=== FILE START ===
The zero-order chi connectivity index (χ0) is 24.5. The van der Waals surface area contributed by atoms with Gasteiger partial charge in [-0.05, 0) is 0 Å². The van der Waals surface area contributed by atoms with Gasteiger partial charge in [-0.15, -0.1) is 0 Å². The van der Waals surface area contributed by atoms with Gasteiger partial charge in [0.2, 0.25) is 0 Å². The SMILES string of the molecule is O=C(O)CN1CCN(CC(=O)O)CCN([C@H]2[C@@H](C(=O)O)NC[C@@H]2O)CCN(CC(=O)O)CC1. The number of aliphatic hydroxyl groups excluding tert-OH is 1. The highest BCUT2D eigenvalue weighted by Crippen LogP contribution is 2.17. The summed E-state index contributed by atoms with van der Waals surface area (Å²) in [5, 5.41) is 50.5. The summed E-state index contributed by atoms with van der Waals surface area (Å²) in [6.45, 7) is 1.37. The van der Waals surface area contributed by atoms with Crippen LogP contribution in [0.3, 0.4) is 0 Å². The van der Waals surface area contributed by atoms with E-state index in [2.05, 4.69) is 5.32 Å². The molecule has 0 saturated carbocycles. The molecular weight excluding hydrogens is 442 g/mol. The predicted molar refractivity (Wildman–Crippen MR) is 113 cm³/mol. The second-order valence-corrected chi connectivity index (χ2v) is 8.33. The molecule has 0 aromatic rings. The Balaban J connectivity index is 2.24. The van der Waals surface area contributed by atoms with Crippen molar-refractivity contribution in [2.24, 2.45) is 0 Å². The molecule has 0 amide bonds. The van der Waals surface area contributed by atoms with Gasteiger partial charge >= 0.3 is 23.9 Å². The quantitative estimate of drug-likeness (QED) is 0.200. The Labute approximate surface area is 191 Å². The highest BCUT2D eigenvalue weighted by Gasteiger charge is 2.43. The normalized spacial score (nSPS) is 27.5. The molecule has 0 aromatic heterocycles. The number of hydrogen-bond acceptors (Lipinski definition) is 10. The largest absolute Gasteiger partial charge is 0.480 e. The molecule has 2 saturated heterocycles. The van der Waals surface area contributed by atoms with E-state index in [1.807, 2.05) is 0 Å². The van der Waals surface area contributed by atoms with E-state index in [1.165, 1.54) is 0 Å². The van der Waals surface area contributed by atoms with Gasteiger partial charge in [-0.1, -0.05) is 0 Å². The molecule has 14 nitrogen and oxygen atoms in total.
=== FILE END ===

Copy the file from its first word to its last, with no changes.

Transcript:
The zero-order chi connectivity index (χ0) is 24.5. The van der Waals surface area contributed by atoms with Gasteiger partial charge in [-0.05, 0) is 0 Å². The van der Waals surface area contributed by atoms with Gasteiger partial charge in [-0.15, -0.1) is 0 Å². The van der Waals surface area contributed by atoms with Gasteiger partial charge in [0.2, 0.25) is 0 Å². The SMILES string of the molecule is O=C(O)CN1CCN(CC(=O)O)CCN([C@H]2[C@@H](C(=O)O)NC[C@@H]2O)CCN(CC(=O)O)CC1. The number of aliphatic hydroxyl groups excluding tert-OH is 1. The highest BCUT2D eigenvalue weighted by Crippen LogP contribution is 2.17. The summed E-state index contributed by atoms with van der Waals surface area (Å²) in [5, 5.41) is 50.5. The summed E-state index contributed by atoms with van der Waals surface area (Å²) in [6.45, 7) is 1.37. The van der Waals surface area contributed by atoms with Crippen LogP contribution in [0.3, 0.4) is 0 Å². The van der Waals surface area contributed by atoms with E-state index in [2.05, 4.69) is 5.32 Å². The molecule has 0 saturated carbocycles. The molecular weight excluding hydrogens is 442 g/mol. The predicted molar refractivity (Wildman–Crippen MR) is 113 cm³/mol. The second-order valence-corrected chi connectivity index (χ2v) is 8.33. The molecule has 0 aromatic rings. The Balaban J connectivity index is 2.24. The van der Waals surface area contributed by atoms with Crippen molar-refractivity contribution in [2.24, 2.45) is 0 Å². The molecule has 0 amide bonds. The van der Waals surface area contributed by atoms with Gasteiger partial charge >= 0.3 is 23.9 Å². The quantitative estimate of drug-likeness (QED) is 0.200. The Labute approximate surface area is 191 Å². The highest BCUT2D eigenvalue weighted by Gasteiger charge is 2.43. The normalized spacial score (nSPS) is 27.5. The molecule has 0 aromatic heterocycles. The number of hydrogen-bond acceptors (Lipinski definition) is 10. The largest absolute Gasteiger partial charge is 0.480 e. The molecule has 2 saturated heterocycles. The van der Waals surface area contributed by atoms with E-state index in [1.807, 2.05) is 0 Å². The van der Waals surface area contributed by atoms with E-state index in [1.165, 1.54) is 0 Å². The van der Waals surface area contributed by atoms with Gasteiger partial charge in [-0.1, -0.05) is 0 Å². The molecule has 14 nitrogen and oxygen atoms in total.